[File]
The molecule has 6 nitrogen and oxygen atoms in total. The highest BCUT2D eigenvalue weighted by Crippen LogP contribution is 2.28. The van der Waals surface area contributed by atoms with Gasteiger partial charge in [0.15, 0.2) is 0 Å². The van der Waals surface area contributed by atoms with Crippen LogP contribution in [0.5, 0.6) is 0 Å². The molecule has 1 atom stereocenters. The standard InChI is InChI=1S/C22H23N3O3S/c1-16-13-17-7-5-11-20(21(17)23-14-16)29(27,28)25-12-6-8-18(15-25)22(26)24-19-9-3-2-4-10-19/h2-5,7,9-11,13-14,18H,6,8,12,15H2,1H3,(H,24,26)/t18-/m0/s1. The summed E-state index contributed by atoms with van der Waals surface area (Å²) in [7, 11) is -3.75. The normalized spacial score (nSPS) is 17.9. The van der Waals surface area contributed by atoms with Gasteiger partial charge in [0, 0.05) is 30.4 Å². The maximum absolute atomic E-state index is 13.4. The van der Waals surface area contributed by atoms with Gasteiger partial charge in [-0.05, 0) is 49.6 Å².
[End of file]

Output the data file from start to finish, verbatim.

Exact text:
The molecule has 6 nitrogen and oxygen atoms in total. The highest BCUT2D eigenvalue weighted by Crippen LogP contribution is 2.28. The van der Waals surface area contributed by atoms with Gasteiger partial charge in [0.15, 0.2) is 0 Å². The van der Waals surface area contributed by atoms with Crippen LogP contribution in [0.5, 0.6) is 0 Å². The molecule has 1 atom stereocenters. The standard InChI is InChI=1S/C22H23N3O3S/c1-16-13-17-7-5-11-20(21(17)23-14-16)29(27,28)25-12-6-8-18(15-25)22(26)24-19-9-3-2-4-10-19/h2-5,7,9-11,13-14,18H,6,8,12,15H2,1H3,(H,24,26)/t18-/m0/s1. The summed E-state index contributed by atoms with van der Waals surface area (Å²) in [7, 11) is -3.75. The normalized spacial score (nSPS) is 17.9. The van der Waals surface area contributed by atoms with Gasteiger partial charge in [0, 0.05) is 30.4 Å². The maximum absolute atomic E-state index is 13.4. The van der Waals surface area contributed by atoms with Gasteiger partial charge in [-0.05, 0) is 49.6 Å².